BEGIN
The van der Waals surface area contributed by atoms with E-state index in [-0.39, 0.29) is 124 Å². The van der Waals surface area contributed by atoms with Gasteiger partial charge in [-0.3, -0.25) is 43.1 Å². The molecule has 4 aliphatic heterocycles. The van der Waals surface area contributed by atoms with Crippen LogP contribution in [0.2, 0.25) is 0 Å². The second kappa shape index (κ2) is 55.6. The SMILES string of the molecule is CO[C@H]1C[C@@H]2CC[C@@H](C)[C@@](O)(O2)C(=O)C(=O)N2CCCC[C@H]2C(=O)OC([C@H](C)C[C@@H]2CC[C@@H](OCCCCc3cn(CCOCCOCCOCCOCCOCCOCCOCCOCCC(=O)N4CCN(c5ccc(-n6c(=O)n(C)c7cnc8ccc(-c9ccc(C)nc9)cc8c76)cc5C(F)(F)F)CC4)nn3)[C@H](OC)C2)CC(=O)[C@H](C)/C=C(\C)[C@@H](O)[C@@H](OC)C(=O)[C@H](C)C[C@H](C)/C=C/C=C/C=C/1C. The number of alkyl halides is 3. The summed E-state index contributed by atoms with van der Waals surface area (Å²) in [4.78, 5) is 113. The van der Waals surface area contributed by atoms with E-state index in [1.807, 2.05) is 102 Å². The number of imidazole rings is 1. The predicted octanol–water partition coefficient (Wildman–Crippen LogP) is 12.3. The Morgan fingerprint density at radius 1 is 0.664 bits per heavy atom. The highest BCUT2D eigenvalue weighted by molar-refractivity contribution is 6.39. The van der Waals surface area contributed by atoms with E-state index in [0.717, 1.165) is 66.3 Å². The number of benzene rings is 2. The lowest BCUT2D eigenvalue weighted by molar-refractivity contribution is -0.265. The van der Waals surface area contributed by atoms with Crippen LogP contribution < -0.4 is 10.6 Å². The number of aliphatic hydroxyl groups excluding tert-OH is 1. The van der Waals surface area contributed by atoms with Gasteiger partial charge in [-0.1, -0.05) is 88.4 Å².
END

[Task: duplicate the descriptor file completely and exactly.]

The van der Waals surface area contributed by atoms with E-state index in [-0.39, 0.29) is 124 Å². The van der Waals surface area contributed by atoms with Gasteiger partial charge in [-0.3, -0.25) is 43.1 Å². The molecule has 4 aliphatic heterocycles. The van der Waals surface area contributed by atoms with Crippen LogP contribution in [0.2, 0.25) is 0 Å². The second kappa shape index (κ2) is 55.6. The SMILES string of the molecule is CO[C@H]1C[C@@H]2CC[C@@H](C)[C@@](O)(O2)C(=O)C(=O)N2CCCC[C@H]2C(=O)OC([C@H](C)C[C@@H]2CC[C@@H](OCCCCc3cn(CCOCCOCCOCCOCCOCCOCCOCCOCCC(=O)N4CCN(c5ccc(-n6c(=O)n(C)c7cnc8ccc(-c9ccc(C)nc9)cc8c76)cc5C(F)(F)F)CC4)nn3)[C@H](OC)C2)CC(=O)[C@H](C)/C=C(\C)[C@@H](O)[C@@H](OC)C(=O)[C@H](C)C[C@H](C)/C=C/C=C/C=C/1C. The number of alkyl halides is 3. The summed E-state index contributed by atoms with van der Waals surface area (Å²) in [4.78, 5) is 113. The van der Waals surface area contributed by atoms with E-state index in [1.807, 2.05) is 102 Å². The number of imidazole rings is 1. The predicted octanol–water partition coefficient (Wildman–Crippen LogP) is 12.3. The Morgan fingerprint density at radius 1 is 0.664 bits per heavy atom. The highest BCUT2D eigenvalue weighted by molar-refractivity contribution is 6.39. The van der Waals surface area contributed by atoms with E-state index in [0.717, 1.165) is 66.3 Å². The number of benzene rings is 2. The lowest BCUT2D eigenvalue weighted by molar-refractivity contribution is -0.265. The van der Waals surface area contributed by atoms with Crippen LogP contribution < -0.4 is 10.6 Å². The number of aliphatic hydroxyl groups excluding tert-OH is 1. The van der Waals surface area contributed by atoms with Gasteiger partial charge in [-0.1, -0.05) is 88.4 Å².